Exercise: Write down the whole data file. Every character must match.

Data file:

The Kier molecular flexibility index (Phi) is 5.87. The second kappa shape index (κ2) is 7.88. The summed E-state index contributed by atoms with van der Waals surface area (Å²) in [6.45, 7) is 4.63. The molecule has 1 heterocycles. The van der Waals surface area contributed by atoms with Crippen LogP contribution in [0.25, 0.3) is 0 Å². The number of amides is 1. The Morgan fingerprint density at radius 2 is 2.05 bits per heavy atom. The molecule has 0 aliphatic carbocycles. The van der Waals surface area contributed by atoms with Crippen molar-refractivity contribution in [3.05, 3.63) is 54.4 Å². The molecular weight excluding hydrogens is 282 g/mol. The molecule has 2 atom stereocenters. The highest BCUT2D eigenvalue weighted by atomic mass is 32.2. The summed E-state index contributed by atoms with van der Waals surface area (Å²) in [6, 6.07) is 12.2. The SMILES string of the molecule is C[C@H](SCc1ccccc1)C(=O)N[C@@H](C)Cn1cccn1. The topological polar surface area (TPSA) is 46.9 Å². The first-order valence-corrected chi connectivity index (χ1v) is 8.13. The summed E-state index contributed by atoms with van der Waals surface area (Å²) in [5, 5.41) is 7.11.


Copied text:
The Kier molecular flexibility index (Phi) is 5.87. The second kappa shape index (κ2) is 7.88. The summed E-state index contributed by atoms with van der Waals surface area (Å²) in [6.45, 7) is 4.63. The molecule has 1 heterocycles. The van der Waals surface area contributed by atoms with Crippen LogP contribution in [0.25, 0.3) is 0 Å². The number of amides is 1. The Morgan fingerprint density at radius 2 is 2.05 bits per heavy atom. The molecule has 0 aliphatic carbocycles. The van der Waals surface area contributed by atoms with Crippen molar-refractivity contribution in [3.05, 3.63) is 54.4 Å². The molecular weight excluding hydrogens is 282 g/mol. The molecule has 2 atom stereocenters. The highest BCUT2D eigenvalue weighted by atomic mass is 32.2. The summed E-state index contributed by atoms with van der Waals surface area (Å²) in [6, 6.07) is 12.2. The SMILES string of the molecule is C[C@H](SCc1ccccc1)C(=O)N[C@@H](C)Cn1cccn1. The topological polar surface area (TPSA) is 46.9 Å². The first-order valence-corrected chi connectivity index (χ1v) is 8.13. The summed E-state index contributed by atoms with van der Waals surface area (Å²) in [5, 5.41) is 7.11.